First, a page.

Most people don't think much about money beyond the fact that it
seems to leave their wallet quickly. This weekend, upwards of 300
top economic thinkers gathered to discuss how to make money into a
tool for social justice, community development, and economic and
environmental stability through the use of local currencies.
The Local Currencies in the 21st Century conference, put on by
the E. F. Schumacher Society, brought together 'a group of
extraordinary people who are re-inventing money,' said conference
organizer Chris Lindstrom. The reinvention is taking place in the
field of complimentary or local currencies that work at local and
regional scales to build sustainable communities.
As keynote speaker Margrit Kennedy -- who has written and
lectured extensively on the topic -- said, 'Money can be made to
serve rather than to rule, to be used -- rather than
profit-oriented -- and to create abundance, stability, and
sustainability.' She said that while 'money is one of the most
ingenious inventions of mankind' it has 'the potential to be the
most destructive or most creative.'
As speaker Christopher Bamford, editor in chief of SteinerBooks,
put it, money should 'empower people to care for each other and the
From Ithaca Hours to the Time Dollar to the Local Exchange
Trading System (LETS), dozens of local currency systems are already
being used throughout the world alongside a national currency. Many
attempts have been successful in changing the value and use of
money. Here are examples of some of the projects already
Ithaca Hours, Ithaca Health Fund, Whole Ithaca Stock
Paul Glover started Ithaca Hours -- denominated in hours of
labor -- in 1991, distributing the notes to local businesses
willing to accept them for goods and services. For instance, local
Community Supported Agriculture (CSA) farms accept Hours for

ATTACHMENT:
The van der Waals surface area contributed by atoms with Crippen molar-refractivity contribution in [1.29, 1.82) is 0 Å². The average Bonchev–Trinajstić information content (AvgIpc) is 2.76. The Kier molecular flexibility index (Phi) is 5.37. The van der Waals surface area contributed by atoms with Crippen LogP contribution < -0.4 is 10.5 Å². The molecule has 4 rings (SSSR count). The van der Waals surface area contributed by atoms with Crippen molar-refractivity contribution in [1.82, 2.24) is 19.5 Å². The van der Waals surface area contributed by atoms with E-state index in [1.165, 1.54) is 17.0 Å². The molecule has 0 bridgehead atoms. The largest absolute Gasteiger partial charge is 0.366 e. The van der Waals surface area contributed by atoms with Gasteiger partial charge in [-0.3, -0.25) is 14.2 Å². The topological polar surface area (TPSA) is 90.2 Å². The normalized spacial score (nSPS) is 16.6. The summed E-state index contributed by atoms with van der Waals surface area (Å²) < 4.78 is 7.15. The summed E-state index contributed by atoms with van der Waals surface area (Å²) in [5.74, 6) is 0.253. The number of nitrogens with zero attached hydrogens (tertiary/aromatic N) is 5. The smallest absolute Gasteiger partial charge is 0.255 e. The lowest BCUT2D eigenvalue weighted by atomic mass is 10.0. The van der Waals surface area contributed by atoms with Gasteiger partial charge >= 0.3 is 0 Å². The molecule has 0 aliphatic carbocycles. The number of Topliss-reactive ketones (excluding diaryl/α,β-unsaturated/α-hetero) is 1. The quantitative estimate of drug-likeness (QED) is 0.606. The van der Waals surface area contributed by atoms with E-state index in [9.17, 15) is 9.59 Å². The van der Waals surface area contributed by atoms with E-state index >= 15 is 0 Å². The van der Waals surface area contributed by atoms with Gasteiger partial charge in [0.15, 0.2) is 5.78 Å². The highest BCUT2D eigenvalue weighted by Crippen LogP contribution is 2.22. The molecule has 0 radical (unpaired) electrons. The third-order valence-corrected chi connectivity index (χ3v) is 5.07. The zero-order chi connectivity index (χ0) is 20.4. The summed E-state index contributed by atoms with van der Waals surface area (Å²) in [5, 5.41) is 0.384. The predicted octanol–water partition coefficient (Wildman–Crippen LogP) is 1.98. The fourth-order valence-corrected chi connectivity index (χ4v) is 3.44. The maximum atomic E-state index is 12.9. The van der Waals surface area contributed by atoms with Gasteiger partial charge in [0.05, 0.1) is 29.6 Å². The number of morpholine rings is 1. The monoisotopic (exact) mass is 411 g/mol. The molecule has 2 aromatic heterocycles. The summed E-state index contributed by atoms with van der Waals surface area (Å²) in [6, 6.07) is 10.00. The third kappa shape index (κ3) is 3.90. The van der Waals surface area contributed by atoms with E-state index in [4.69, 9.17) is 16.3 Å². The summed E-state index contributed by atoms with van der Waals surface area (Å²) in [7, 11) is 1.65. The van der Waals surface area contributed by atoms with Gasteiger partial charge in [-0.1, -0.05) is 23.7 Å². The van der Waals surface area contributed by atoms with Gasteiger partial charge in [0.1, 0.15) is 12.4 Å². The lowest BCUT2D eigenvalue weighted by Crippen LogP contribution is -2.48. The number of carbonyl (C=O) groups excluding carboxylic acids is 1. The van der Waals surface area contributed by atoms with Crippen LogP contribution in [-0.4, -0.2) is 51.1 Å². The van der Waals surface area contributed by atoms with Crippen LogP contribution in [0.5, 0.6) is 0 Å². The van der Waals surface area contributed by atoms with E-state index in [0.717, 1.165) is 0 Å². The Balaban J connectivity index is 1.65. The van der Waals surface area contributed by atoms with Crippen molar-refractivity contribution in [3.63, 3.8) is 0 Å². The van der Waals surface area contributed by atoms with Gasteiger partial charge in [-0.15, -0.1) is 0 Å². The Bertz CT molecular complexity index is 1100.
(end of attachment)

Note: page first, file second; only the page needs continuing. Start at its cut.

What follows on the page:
produce, some doctors accept them for care, and some stores accept
Hours for goods.
Glover said, 'When I started Ithaca Hours I thought it would be
illegal but it wasn't. It's too bad, the supposed illegality was
part of the fun.'
The Ithaca Hours program continues to grow today. It now
includes a local credit union that provides an optional Hours
account and a health insurance program -- Ithaca Health Fund --
that relies on a simple $100 yearly payment. The Hours maintain a
strong value independent of federal dollars because they are backed
by future productivity in the community. Over 50 communities
throughout North America have adopted local currency programs using
the Hours framework.
Go there>>Ithaca HOURs Online
The Time Dollar -- conceived by Edgar Cahn during a long illness
during which he was dependant upon the services of others -- is
used to recognize the caring actions of others. The young, old,
handicapped, and disenfranchised may not be able to find work but
they can certainly contribute to the community and are therefore
worthy of earning Time Dollars. Cahn, speaking about his reasons
for creating the Time Dollar, said, 'We can create a way of valuing
those things that define us as human beings.'
Go there>>Time Dollar USA
One conference attendee, Per Almgren, designed the interest-free
savings and loan system used by the JAK Bank in Sweden since 1973.
Almgren notes, 'In the money economy there are only two types of
costs, labor costs and interest costs.' He believes that the
interest costs are part of what makes growth unsustainable. As
Margrit Kennedy said, 'The debt that has accumulated can't be paid
back.' The debt is an earth debt, an impossible pressure on natural
resources. Eliminating interest would alleviate pressure and put
more wealth into the hands of local economies.
The idea of interest-free loans is, perhaps, one of the most
revolutionary discussed at the conference. The bank starts with a
bulk of capital placed into non-interest earning savings accounts.
Eventually members can withdraw their money as the bank becomes
sustainable. This happens as people looking for loans build up
savings in their account, thereby earning points -- similar to a
credit rating. When enough points are earned the bank issues a
loan. Instead of paying interest to the bank for the loan the
borrower puts money into a savings account that cannot be accessed,
building capital for the bank to issue other loans. When the
borrower has paid back the entire loan they can then access a
significant amount of built-up savings. The bank does not earn
interest but does take a slightly above-average bank fee for the
Local Exchange Trading System -- LETS
Founded by Michael Linton on Vancouver Island in 1980 -- by far
the most popular debt-free currency system in the world -- LETS is
essentially a self-regulated debit and credit system coordinated
centrally. A consumer can call the central LETS coordinator to have
their account debited and the producer's account credited.
All of these examples, and there are many more, are as Bamford,
put it, 'ways for economic reality to embody our social and
David Boyle, jointly responsible for introducing Time Dollars to
Britain, said, 'We have to escape from the idea that money is a
semi-divine, golden truth.' He went on, 'We are taking the power to
create money back into our own hands.'
Go there>>Local Currencies in the